“It’s an interesting time for humanoids,” he said. “Having a big group like this stepping in is validating for the space.”

Historically, humanoids have been relegated to university and corporate research labs to study locomotion and control theory. But now there are many companies developing such robots for commercial customers. Agility Robotics, Apptronik, Fourier Intelligence, Sanctuary, Tesla, and Unitree are just a few of them. And China wants in on the action, saying it will mass-produce humanoids by 2025.

Agility Robotics is still the furthest along, although the gap could be closing. In late 2023, Agility announced pilots with Amazon, which is one of its investors, and GXO Logistics, which claims to be the world’s largest pure-play contract logistics provider.

Amazon and GXO are both testing the ability of Agility’s Digit humanoid to move totes from Point A to Point B. GXO’s testing has included Digit placing a tote full of product onto a Chuck autonomous mobile robot (AMR) from 6 River Systems.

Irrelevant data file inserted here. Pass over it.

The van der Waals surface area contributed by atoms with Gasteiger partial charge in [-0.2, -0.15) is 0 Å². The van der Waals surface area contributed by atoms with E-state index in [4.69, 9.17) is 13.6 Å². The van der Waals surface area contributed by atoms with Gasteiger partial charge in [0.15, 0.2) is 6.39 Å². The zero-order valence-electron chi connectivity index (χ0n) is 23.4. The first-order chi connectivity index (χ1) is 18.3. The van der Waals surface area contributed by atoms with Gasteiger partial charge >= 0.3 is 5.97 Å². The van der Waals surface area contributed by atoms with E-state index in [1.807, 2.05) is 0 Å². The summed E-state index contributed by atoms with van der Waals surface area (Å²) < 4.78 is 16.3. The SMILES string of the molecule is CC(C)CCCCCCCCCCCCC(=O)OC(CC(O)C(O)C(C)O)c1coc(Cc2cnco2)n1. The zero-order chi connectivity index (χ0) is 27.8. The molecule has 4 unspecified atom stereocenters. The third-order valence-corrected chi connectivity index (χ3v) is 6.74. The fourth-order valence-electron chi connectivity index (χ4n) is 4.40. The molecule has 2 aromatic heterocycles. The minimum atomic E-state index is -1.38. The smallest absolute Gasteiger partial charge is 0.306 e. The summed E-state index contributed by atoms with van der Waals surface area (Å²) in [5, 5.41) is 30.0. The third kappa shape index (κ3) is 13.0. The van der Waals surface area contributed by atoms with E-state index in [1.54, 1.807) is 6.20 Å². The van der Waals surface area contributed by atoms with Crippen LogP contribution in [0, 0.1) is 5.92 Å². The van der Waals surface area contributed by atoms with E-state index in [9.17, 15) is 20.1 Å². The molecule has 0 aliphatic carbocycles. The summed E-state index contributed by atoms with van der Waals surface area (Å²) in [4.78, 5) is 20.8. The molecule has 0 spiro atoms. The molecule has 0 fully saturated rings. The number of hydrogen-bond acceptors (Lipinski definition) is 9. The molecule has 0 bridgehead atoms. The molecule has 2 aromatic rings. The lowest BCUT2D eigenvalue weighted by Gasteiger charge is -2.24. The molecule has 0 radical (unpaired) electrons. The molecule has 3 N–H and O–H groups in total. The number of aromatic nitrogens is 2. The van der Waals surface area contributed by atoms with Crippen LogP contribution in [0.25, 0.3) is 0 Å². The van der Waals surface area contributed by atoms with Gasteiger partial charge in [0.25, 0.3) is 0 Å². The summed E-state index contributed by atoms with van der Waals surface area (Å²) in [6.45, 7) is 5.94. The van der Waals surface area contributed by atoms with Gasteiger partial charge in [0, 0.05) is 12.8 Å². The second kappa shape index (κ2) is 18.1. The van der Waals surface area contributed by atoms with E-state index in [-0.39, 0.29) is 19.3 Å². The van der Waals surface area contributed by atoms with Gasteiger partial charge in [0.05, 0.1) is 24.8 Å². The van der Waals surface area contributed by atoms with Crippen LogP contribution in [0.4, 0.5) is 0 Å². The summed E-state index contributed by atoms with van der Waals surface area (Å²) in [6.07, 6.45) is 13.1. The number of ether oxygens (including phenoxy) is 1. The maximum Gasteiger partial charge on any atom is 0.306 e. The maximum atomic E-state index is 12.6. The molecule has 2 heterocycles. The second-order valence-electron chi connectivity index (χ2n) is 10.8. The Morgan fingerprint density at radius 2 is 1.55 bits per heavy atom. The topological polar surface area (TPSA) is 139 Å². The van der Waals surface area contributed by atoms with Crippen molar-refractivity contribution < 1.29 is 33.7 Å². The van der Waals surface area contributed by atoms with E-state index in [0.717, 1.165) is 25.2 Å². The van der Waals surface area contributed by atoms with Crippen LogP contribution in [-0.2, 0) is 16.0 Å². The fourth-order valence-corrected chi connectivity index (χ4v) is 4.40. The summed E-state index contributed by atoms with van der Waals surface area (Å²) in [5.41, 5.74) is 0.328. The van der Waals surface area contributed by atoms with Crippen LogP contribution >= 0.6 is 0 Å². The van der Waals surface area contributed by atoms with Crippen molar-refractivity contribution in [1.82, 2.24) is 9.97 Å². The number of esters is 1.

“I believe by the end of the year, we’ll have a humanoid that can do human-like work every day,” Adcock said. “It will walk around, pick things up, and communicate with a warehouse management system. We need to build reliable hardware, which is getting better each generation. We need to hit performance metrics per hour and over a certain number of days. We need to get humanoids into markets and do useful work.”

“Historically, humanoids have always hit this invisible wall,” Adcock added. “Where’s the wall [now]? I don’t know. We’re prepared, we’re energized, we have clients and AI systems being trained every day.”